Posts Tagged ‘saving money’

5 Year-End Tax Tips for 2011

December 6, 2011

Time is running out to take steps to lower your 2011 tax bill. Here are 5 ways you can do so, but act quickly!

1. If you’ve been putting off energy-efficient improvements to your home such as replacing your roof, windows, exterior doors, upgrading your furnace or hot water heater or adding skylights or insulation materials, time is running out to claim the tax credit associated with qualified improvements. There are lot of limitations to this credit, but it expires at the end of this year, so get cracking if you want the credit.* (and remember a tax credit¬†is a dollar-for-dollar reduction of your tax bill, so you can knock the full dollar amount off what you pay)

2. Are you planning to make a big purchase like a car or other high-ticket item in the next couple months? If you itemize, you might consider making that purchase this year – it’s the last year you can elect to deduct total sales tax paid instead of state and local income taxes. This isn’t an excuse to go shopping, but if you’ve budgeted for it and it’s almost time, it might be worth it to get shopping before December 31.

3. Go ahead and prepay 2012 college tuition (for the first 3 months at least) while the higher education above-the-line deduction is still in effect. This provision expires at the end of this year, which allows you to deduct up to $4,000 in qualifying education expenses. Income limits apply, so if you make more than $80,000 (or $160,000 if you’re married) you don’t qualify. If you make between $65,001 and $80,000 ($130,000 or less if married) then you can only deduct $2,000. Not sure? Ask me!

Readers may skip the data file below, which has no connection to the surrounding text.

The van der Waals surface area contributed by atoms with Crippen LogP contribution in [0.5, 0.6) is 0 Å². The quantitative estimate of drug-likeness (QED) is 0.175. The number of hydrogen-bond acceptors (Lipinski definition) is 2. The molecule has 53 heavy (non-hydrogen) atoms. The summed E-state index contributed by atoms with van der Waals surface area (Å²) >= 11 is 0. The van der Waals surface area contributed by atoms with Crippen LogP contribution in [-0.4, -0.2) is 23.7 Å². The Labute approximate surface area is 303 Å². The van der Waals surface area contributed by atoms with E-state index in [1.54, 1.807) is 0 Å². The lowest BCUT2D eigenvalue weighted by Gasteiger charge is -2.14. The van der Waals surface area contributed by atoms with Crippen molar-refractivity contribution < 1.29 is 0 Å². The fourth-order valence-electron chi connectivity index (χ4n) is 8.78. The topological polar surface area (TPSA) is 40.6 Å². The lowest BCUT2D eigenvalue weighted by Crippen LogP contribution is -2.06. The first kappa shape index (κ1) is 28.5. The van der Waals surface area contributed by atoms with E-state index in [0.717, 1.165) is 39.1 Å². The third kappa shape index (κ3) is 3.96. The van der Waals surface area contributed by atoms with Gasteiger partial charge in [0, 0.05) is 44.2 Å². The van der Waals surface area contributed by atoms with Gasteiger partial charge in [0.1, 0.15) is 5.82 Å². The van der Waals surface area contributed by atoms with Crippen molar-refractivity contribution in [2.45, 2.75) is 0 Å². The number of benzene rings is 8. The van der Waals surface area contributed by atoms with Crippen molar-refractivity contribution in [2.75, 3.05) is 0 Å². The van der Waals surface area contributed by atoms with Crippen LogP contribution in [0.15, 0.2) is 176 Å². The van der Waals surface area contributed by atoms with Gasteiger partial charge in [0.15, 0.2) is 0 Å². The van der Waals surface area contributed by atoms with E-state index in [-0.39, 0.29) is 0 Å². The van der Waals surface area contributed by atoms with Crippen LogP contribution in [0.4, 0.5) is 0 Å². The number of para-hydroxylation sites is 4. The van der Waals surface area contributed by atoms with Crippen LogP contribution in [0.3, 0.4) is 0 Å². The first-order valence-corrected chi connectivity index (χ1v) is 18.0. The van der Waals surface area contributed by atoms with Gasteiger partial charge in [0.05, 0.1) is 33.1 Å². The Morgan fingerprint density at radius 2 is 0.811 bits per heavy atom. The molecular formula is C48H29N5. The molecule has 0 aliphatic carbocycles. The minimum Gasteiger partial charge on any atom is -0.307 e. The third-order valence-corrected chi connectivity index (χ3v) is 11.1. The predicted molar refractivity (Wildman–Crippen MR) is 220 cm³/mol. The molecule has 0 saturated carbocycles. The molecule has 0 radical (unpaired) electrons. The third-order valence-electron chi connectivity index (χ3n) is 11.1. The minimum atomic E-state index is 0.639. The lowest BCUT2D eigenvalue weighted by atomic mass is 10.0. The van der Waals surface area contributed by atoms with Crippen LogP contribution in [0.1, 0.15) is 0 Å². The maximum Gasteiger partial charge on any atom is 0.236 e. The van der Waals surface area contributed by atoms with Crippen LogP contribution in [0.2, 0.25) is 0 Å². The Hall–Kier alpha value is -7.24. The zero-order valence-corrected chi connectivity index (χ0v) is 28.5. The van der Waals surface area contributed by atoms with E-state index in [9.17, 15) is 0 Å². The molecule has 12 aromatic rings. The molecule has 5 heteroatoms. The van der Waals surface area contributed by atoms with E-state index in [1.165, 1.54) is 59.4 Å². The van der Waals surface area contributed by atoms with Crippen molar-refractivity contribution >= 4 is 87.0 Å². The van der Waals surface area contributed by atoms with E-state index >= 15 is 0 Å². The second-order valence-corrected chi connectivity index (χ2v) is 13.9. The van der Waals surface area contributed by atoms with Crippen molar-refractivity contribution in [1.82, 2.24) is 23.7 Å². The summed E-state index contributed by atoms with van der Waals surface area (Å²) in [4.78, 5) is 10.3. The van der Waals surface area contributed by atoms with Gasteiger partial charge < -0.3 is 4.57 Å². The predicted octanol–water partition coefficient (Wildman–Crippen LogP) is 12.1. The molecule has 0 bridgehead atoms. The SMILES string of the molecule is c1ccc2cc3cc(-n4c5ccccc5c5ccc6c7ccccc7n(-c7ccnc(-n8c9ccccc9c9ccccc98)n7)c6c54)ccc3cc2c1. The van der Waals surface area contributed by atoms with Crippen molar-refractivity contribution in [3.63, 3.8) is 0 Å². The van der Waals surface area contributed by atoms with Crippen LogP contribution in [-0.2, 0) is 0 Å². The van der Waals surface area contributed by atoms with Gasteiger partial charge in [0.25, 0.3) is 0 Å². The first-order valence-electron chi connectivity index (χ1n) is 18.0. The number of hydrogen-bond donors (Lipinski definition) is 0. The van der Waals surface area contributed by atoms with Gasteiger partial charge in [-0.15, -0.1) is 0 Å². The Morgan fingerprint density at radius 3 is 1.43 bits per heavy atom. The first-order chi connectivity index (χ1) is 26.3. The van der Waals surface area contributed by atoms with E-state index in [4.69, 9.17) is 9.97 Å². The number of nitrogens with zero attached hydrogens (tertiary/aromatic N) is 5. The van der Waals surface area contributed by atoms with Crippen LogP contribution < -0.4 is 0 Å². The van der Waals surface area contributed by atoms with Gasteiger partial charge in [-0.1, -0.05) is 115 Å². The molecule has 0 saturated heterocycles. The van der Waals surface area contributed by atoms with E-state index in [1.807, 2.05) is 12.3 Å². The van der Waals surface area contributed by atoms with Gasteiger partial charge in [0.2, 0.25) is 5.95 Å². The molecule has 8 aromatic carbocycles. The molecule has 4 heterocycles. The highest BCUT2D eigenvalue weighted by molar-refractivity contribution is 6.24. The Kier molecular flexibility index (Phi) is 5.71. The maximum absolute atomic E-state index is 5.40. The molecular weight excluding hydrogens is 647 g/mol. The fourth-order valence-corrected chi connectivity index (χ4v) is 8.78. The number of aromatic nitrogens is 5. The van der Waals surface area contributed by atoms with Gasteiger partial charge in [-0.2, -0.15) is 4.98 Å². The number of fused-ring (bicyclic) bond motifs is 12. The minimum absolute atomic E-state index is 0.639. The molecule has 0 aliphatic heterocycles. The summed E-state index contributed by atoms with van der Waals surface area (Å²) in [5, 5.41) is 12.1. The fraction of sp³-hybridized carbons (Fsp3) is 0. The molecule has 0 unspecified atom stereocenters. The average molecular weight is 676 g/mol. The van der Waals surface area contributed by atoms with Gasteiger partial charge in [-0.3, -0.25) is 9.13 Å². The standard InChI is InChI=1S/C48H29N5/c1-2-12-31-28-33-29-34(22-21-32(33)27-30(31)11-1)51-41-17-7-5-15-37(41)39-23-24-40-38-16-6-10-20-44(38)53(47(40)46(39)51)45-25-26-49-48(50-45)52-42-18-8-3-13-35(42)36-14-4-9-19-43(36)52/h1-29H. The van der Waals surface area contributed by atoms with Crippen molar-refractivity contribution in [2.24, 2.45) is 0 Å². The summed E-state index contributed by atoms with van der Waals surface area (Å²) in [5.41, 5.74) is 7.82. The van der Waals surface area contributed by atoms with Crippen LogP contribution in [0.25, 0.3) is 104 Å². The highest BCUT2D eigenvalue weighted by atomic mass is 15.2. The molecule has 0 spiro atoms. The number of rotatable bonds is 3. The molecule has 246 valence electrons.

4. If you pay estimated state or local income taxes and you itemize, mail those payments before December 31, (even though they’re not due till January 15) so you can deduct them against this year’s income.

5. Since tax rates aren’t changing for next year (they remain¬†10%, 15%, 25%, 28%, 33%, or 35%), try to defer income until next year so you can wait a whole extra year to pay the taxes.

Just remember: it’s perfectly legal to avoid taxes, but it’s quite illegal to evade. To ensure that you’re maximizing tax savings without violating the law, contact me for a consultation.

* If you’ve claimed the credit in the past (in one or more years since 2005) then you may be limited. There is a lifetime cap of $500 ($200 for windows). If you haven’t yet met the cap, you can claim the difference.

Kelley C. Long, CPA is a personal financial coach and tax preparer who believes that the true meaning of financial security means having choices in life. Visit her website at www.kclmoneycoach.com for more information.